I work with a lot of images everyday. I haven’t always followed best practices when inserting images into my WordPress posts and pages. The reason? It takes time to do it right and sometimes I was just in a hurry. This past year, I’ve done a lot of research on how to properly utilize images in WordPress. My goal is to improve accessibility, performance and SEO. I’m making an effort to clean up the past mistakes I’ve made and share what I’m doing going forward. Here’s what I’ve learned.
Image File Sizes
Do not upload huge image files – images that are several megabytes in size should be optimized for the web before you upload them into WordPress. This will decrease page load times making your site more mobile friendly. Google now ranks sites on how mobile friendly they are – serving those up first to mobile viewers.
I use Photoshop to batch process my images before uploading them to WordPress. There are numerous programs and utilities that can help you do that. I wrote a blog post with a video tutorial on how to batch process images using Photoshop.
EWWW Image Optimizer is a plugin for WordPress, that can optimize all your images in a batch operation from your WordPress Dashboard. The paid version yields better results than the free version.
Kraken.io (referral link) is another service that optimizes images through a web interface or a WordPress plugin. I like the simple interface and the image compression is very good and the processed images look fantastic.
Titles, Alternative Text, Captions…
Once you upload an image to WordPress, you’ll see a few fields to fill in with information; title, caption, alt text, and description.
When an image is attached to a post or page in WordPress, the title is used as the title for the attachment post. It is the only attachment information required by WordPress. When you upload an image, the title defaults to the name of the file – but you really should change that to something descriptive. That title tag will come in handy when searching the media library because you can search for words in the title.
By default the most important one is left blank – the Alt Text (Alternative Text) field.
DO NOT LEAVE THIS BLANK. This field describes to search engines and screen readers – what the photo is about and how it relates to the content.
Remember, search engines are blind. They can not “see” your images. You need to tell them what the image is of, especially if it adds value to the content. The Alt Text also serves as a placeholder, if for some reason the image does not load.
Here is an opportunity to boost your SEO by putting in a relevant information about the image.
What you enter depends on how you are using the image.
- If the image is display actual texting or important data enter that text exactly.
- If the image is relational to the content such as an image of a flower you are writing about, then describe what the image is of.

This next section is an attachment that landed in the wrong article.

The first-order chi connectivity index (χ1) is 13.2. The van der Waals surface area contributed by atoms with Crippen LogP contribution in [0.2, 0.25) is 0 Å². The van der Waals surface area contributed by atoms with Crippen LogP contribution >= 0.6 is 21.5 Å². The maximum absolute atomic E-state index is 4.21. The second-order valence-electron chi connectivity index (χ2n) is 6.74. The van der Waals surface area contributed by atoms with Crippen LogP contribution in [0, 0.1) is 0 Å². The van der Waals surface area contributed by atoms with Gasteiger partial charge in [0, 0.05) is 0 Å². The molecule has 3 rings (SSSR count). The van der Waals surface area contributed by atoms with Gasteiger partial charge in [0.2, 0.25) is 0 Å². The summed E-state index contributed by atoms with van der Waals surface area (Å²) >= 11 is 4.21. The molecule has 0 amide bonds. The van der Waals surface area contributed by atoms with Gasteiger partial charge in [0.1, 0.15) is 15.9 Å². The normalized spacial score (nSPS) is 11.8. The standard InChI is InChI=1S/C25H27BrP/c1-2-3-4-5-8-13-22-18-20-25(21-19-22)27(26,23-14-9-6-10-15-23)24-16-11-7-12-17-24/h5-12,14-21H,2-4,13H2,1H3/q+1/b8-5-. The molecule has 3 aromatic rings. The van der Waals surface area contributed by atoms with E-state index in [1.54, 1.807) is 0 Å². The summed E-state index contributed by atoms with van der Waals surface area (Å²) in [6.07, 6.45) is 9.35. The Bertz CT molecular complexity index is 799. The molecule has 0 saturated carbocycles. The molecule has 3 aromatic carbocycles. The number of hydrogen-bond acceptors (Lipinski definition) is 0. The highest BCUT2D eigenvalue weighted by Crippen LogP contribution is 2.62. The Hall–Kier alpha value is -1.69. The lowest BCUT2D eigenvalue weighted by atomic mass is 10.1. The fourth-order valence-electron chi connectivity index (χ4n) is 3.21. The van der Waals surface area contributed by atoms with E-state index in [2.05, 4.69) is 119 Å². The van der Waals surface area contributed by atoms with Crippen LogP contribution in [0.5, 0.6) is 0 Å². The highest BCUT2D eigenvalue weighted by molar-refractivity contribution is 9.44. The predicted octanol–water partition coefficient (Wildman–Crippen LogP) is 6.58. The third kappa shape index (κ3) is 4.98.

- If the image is a link to a url, such as a logo, then say where the link will take you.
- If the image is purely decorative and adds no value to the content, leave it blank.
Your post is about a new Japanese Garden in the area, your Alt Text for the photo of it might be “Japanese Garden with arched bridge in My Town USA”. Including a location in the Alt Text is helpful when building local content.
You do not need to use the phrases “image of …” or “photo of…” to describe the image. That’s redundant. Search engines and screen readers already know it’s an image. However, if it conveys an emotional context or interpretation then mentioning that would be helpful. For example, a head shot that is a caricature. Mentioning that might serve to convey a sense of attitude about the person. That information would not be conveyed if you simply entered the person’s name.
[clickToTweet tweet=”Alt Tags are a MUST for screen readers and SEO. #a11y #WordPress” quote=”Alt Tags are a MUST for screen readers and SEO #a11y #WordPress.”]
Captions describe the image when it may not be clear from the content what the image is of. It should be different than the Alt Text. It is visible to readers and is useful if you’re not mentioning those details within the content.
The Description field is for displaying additional information on the attachment page. Not all themes support attachment pages. Unless you have a specific reason for using attachment pages, just leave this blank.
Choosing the Media Size
Choose a file size that fits the area in your text. Images automatically scale in a responsive design so a large image works well if you want the image to fill the content area horizontally. Medium images are good for left aligned or right aligned images inside the content. Images sizes are theme dependent, so your mileage may vary.
Finally, I know I’ve got a lot of work to do on several of my websites regarding images. If I could sum up the main takeaway here – if you were reading your website to someone who could not see it:
How would you describe the images on the page and would that help them understand the content better?
[clickToTweet tweet=”Avoid these common mistakes with images and WordPress #WordPress #a11y” quote=”Avoid these common mistakes with images and WordPress #WordPress #a11y”]
If you’re just starting out, then doing things properly will serve you well going forward. If your site is full of images that need to be updated, then make a point to start working on that now. It can vastly improve the accessibility of your site, page load times and SEO.
Explore Lynda.com to learn more about Web Accessibility and WordPress. Get 10 days of free unlimited access to Lynda.com. (affiliate link) I highly recommend Lynda.com and use it often.